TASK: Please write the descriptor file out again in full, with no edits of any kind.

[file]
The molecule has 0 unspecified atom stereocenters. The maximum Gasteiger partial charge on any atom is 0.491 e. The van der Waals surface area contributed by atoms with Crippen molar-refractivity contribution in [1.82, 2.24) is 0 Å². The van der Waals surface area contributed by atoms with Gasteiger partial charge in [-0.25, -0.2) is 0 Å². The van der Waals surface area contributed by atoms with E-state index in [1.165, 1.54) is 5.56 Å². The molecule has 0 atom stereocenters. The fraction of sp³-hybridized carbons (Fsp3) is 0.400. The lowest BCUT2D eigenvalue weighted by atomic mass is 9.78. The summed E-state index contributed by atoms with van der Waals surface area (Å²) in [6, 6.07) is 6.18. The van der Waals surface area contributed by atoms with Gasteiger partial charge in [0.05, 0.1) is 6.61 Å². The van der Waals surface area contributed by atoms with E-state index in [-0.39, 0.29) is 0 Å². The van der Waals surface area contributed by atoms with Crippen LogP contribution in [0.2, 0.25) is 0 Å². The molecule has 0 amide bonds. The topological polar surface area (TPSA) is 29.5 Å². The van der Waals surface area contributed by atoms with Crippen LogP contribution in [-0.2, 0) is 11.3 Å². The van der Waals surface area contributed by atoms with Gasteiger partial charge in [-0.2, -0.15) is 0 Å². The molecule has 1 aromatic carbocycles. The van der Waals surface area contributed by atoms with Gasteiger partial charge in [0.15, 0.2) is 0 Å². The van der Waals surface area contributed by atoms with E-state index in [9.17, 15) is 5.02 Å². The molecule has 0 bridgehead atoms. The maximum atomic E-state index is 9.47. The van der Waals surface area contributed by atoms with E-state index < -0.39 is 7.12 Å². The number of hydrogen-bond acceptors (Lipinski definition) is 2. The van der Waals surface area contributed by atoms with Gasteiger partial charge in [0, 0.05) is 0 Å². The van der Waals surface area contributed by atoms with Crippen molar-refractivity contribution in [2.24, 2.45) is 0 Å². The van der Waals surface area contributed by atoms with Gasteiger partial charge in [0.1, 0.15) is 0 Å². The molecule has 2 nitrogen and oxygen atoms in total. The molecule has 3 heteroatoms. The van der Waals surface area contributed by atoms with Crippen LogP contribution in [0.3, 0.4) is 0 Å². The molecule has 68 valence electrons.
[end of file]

The molecule has 0 unspecified atom stereocenters. The maximum Gasteiger partial charge on any atom is 0.491 e. The van der Waals surface area contributed by atoms with Crippen molar-refractivity contribution in [1.82, 2.24) is 0 Å². The van der Waals surface area contributed by atoms with Gasteiger partial charge in [-0.25, -0.2) is 0 Å². The van der Waals surface area contributed by atoms with E-state index in [1.165, 1.54) is 5.56 Å². The molecule has 0 atom stereocenters. The fraction of sp³-hybridized carbons (Fsp3) is 0.400. The lowest BCUT2D eigenvalue weighted by atomic mass is 9.78. The summed E-state index contributed by atoms with van der Waals surface area (Å²) in [6, 6.07) is 6.18. The van der Waals surface area contributed by atoms with Gasteiger partial charge in [0.05, 0.1) is 6.61 Å². The van der Waals surface area contributed by atoms with E-state index in [-0.39, 0.29) is 0 Å². The van der Waals surface area contributed by atoms with Crippen LogP contribution in [0.2, 0.25) is 0 Å². The molecule has 0 amide bonds. The topological polar surface area (TPSA) is 29.5 Å². The van der Waals surface area contributed by atoms with Crippen LogP contribution in [-0.2, 0) is 11.3 Å². The van der Waals surface area contributed by atoms with Gasteiger partial charge in [-0.2, -0.15) is 0 Å². The molecule has 1 aromatic carbocycles. The van der Waals surface area contributed by atoms with Gasteiger partial charge in [0.15, 0.2) is 0 Å². The van der Waals surface area contributed by atoms with E-state index in [9.17, 15) is 5.02 Å². The molecule has 0 bridgehead atoms. The maximum atomic E-state index is 9.47. The van der Waals surface area contributed by atoms with E-state index < -0.39 is 7.12 Å². The number of hydrogen-bond acceptors (Lipinski definition) is 2. The van der Waals surface area contributed by atoms with Gasteiger partial charge in [0, 0.05) is 0 Å². The van der Waals surface area contributed by atoms with Crippen molar-refractivity contribution in [2.24, 2.45) is 0 Å². The van der Waals surface area contributed by atoms with Gasteiger partial charge in [0.1, 0.15) is 0 Å². The molecule has 2 nitrogen and oxygen atoms in total. The molecule has 3 heteroatoms. The van der Waals surface area contributed by atoms with Crippen LogP contribution in [0.3, 0.4) is 0 Å². The molecule has 68 valence electrons.